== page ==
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The importance of lake sediments as a pathway for microcystin dynamics in shallow eutrophic lakes.

Song H, Coggins LX, Reichwaldt ES, Ghadouani A - Toxins (Basel) (2015)

Bottom Line: We found no significant difference in cyanobacterial biomass, temperature, pH, and salinity between the surface water and the water directly overlying the sediment (hereafter 'overlying water'), indicating that the water column was well mixed.This highlights that even in a well-mixed lake, local processes are important drivers of toxin variability.The present study emphasises the role of the interaction between water and sediments in the distribution of microcystins in aquatic systems as an important pathway which deserves further consideration.

View Article: PubMed Central - PubMed

Affiliation: Aquatic Ecology and Ecosystem Studies, School of Civil, Environmental and Mining Engineering, the University of Western Australia, 35 Stirling Highway, M015, Crawley, WA 6009, Australia. haihong.song@research.uwa.edu.au.

ABSTRACT
Microcystins are toxins produced by cyanobacteria. They occur in aquatic systems across the world and their occurrence is expected to increase in frequency and magnitude. As microcystins are hazardous to humans and animals, it is essential to understand their fate in aquatic systems in order to control health risks. While the occurrence of microcystins in sediments has been widely reported, the factors influencing their occurrence, variability, and spatial distribution are not yet well understood. Especially in shallow lakes, which often develop large cyanobacterial blooms, the spatial variability of toxins in the sediments is a complex interplay between the spatial distribution of toxin producing cyanobacteria, local biological, physical and chemical processes, and the re-distribution of toxins in sediments through wind mixing. In this study, microcystin occurrence in lake sediment, and their relationship with biological and physicochemical variables were investigated in a shallow, eutrophic lake over five months. We found no significant difference in cyanobacterial biomass, temperature, pH, and salinity between the surface water and the water directly overlying the sediment (hereafter 'overlying water'), indicating that the water column was well mixed. Microcystins were detected in all sediment samples, with concentrations ranging from 0.06 to 0.78 µg equivalent microcystin-LR/g sediments (dry mass). Microcystin concentration and cyanobacterial biomass in the sediment was different between sites in three out of five months, indicating that the spatial distribution was a complex interaction between local and mixing processes. A combination of total microcystins in the water, depth integrated cyanobacterial biomass in the water, cyanobacterial biomass in the sediment, and pH explained only 21.1% of the spatial variability of microcystins in the sediments. A more in-depth analysis that included variables representative of processes on smaller vertical or local scales, such as cyanobacterial biomass in the different layers and the two fractions of microcystins, increased the explained variability to 51.7%. This highlights that even in a well-mixed lake, local processes are important drivers of toxin variability. The present study emphasises the role of the interaction between water and sediments in the distribution of microcystins in aquatic systems as an important pathway which deserves further consideration.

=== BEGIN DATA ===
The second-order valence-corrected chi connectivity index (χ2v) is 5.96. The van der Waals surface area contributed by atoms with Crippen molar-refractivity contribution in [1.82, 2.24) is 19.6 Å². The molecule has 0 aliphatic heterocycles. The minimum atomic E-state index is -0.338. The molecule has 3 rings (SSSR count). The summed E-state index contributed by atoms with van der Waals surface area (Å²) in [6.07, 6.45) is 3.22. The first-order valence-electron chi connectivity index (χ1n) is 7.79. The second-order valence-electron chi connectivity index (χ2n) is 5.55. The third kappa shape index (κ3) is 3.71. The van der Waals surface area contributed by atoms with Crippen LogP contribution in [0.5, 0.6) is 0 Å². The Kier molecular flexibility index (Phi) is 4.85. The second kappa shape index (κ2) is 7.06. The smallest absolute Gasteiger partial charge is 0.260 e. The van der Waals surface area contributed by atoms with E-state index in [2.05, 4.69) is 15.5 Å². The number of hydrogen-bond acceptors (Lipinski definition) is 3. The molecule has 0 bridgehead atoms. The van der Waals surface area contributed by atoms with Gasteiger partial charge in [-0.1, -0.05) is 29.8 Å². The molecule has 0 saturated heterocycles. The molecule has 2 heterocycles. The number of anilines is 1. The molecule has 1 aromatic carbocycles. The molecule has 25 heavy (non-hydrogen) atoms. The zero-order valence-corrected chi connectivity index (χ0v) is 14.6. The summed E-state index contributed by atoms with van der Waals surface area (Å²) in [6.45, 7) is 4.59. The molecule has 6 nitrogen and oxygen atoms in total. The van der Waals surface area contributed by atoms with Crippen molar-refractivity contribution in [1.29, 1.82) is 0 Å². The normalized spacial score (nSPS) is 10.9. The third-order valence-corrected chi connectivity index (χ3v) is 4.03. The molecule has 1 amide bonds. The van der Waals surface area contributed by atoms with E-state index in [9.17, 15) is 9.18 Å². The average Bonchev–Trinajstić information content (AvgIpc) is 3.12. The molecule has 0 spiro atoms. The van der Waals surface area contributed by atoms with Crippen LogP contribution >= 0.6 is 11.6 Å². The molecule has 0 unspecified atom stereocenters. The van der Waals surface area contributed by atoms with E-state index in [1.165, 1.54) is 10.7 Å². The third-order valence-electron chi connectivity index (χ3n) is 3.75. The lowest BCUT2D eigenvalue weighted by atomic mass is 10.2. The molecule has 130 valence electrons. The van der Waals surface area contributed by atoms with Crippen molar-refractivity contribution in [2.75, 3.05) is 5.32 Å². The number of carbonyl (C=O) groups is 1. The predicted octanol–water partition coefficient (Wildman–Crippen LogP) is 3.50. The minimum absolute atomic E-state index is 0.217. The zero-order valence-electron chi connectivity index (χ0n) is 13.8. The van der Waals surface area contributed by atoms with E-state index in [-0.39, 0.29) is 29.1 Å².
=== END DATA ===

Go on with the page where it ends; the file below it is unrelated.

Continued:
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Study site and wind conditions. (A) Map of Lake Yangebup with sampling sites; (B) Wind speed and direction for the sampling days and the two antecedent days for each month. Wind measurements were taken at 9 am and 3 pm of each day, resulting in 6 measurements for each month. Please note different axes for wind speeds.
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toxins-07-00900-f004: Study site and wind conditions. (A) Map of Lake Yangebup with sampling sites; (B) Wind speed and direction for the sampling days and the two antecedent days for each month. Wind measurements were taken at 9 am and 3 pm of each day, resulting in 6 measurements for each month. Please note different axes for wind speeds.

Mentions: The occurrence of microcystins in lake sediments associated with cyanobacterial blooms has been reported in earlier studies [11,12,14,18,19]. Microcystin concentrations in the sediment depend on a number of factors, including toxin production within the cyanobacterial community, and the biomass of toxic cyanobacteria in the sediment and in the water column [18,19]. Once the toxins that are produced within the water column reach the sediment, physical, chemical, and biological factors that influence the sediment’s capacity to adsorb and degrade microcystins play an important role. The spatial variability of toxins in the sediment of a lake will therefore be the result of a complex interaction between the toxin producing processes in the water column, the physico-bio-chemical processes in the sediment, and a redistribution of toxin containing sediment. The latter is of extreme importance in shallow lakes, where wind is responsible for de-stratification of the water column and re-distribution of sediments [28,29]. An earlier study in Lake Yangebup showed that there is complete mixing of the water column at wind speeds >6 m/s with intermittent stratification at lower wind speeds, which can overturn within a few days [28]. Although wind speed was partially <6 m/s during our study (Figure 4B), these earlier results from Arnold and Oldham [28], in addition to the fact that we did not find a difference between the surface water layer and the water layer directly above the sediment (overlying) in cyanobacterial biomass, temperature, salinity and pH, indicates that Lake Yangebup is a typical representative of a shallow lake, that can be considered a mixed system due to wind effects and diurnal convectional cooling of the water.